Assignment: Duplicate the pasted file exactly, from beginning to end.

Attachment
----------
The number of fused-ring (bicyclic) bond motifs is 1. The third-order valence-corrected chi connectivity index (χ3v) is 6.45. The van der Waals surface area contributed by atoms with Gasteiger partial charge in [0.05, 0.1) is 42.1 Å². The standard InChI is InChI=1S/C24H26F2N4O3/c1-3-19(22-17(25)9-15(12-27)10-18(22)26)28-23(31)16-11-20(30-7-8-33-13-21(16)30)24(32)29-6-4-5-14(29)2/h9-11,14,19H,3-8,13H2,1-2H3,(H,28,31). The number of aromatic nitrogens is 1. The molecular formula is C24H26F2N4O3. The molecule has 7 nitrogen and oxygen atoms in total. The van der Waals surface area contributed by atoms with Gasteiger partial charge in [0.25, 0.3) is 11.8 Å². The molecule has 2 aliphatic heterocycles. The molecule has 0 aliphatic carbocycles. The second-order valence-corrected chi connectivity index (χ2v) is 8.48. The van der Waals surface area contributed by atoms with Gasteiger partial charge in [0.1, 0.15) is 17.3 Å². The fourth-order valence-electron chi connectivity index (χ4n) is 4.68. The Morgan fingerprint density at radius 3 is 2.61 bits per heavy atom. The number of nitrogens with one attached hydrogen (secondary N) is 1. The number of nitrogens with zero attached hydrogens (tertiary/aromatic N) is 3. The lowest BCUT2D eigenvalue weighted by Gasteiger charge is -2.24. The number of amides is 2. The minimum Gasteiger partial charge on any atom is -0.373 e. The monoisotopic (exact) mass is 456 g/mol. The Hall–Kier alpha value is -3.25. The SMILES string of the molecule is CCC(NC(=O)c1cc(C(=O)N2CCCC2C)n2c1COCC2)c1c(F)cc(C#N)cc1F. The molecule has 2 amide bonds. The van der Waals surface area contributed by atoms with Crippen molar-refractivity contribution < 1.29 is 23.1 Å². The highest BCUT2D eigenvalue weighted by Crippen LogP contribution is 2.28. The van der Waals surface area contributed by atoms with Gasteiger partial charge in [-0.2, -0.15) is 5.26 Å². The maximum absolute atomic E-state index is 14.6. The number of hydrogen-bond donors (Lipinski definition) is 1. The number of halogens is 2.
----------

The number of fused-ring (bicyclic) bond motifs is 1. The third-order valence-corrected chi connectivity index (χ3v) is 6.45. The van der Waals surface area contributed by atoms with Gasteiger partial charge in [0.05, 0.1) is 42.1 Å². The standard InChI is InChI=1S/C24H26F2N4O3/c1-3-19(22-17(25)9-15(12-27)10-18(22)26)28-23(31)16-11-20(30-7-8-33-13-21(16)30)24(32)29-6-4-5-14(29)2/h9-11,14,19H,3-8,13H2,1-2H3,(H,28,31). The number of aromatic nitrogens is 1. The molecular formula is C24H26F2N4O3. The molecule has 7 nitrogen and oxygen atoms in total. The van der Waals surface area contributed by atoms with Gasteiger partial charge in [0.25, 0.3) is 11.8 Å². The molecule has 2 aliphatic heterocycles. The molecule has 0 aliphatic carbocycles. The second-order valence-corrected chi connectivity index (χ2v) is 8.48. The van der Waals surface area contributed by atoms with Gasteiger partial charge in [0.1, 0.15) is 17.3 Å². The fourth-order valence-electron chi connectivity index (χ4n) is 4.68. The Morgan fingerprint density at radius 3 is 2.61 bits per heavy atom. The number of nitrogens with one attached hydrogen (secondary N) is 1. The number of nitrogens with zero attached hydrogens (tertiary/aromatic N) is 3. The lowest BCUT2D eigenvalue weighted by Gasteiger charge is -2.24. The number of amides is 2. The minimum Gasteiger partial charge on any atom is -0.373 e. The monoisotopic (exact) mass is 456 g/mol. The Hall–Kier alpha value is -3.25. The SMILES string of the molecule is CCC(NC(=O)c1cc(C(=O)N2CCCC2C)n2c1COCC2)c1c(F)cc(C#N)cc1F. The molecule has 2 amide bonds. The van der Waals surface area contributed by atoms with Crippen molar-refractivity contribution < 1.29 is 23.1 Å². The highest BCUT2D eigenvalue weighted by Crippen LogP contribution is 2.28. The van der Waals surface area contributed by atoms with Gasteiger partial charge in [-0.2, -0.15) is 5.26 Å². The maximum absolute atomic E-state index is 14.6. The number of hydrogen-bond donors (Lipinski definition) is 1. The number of halogens is 2.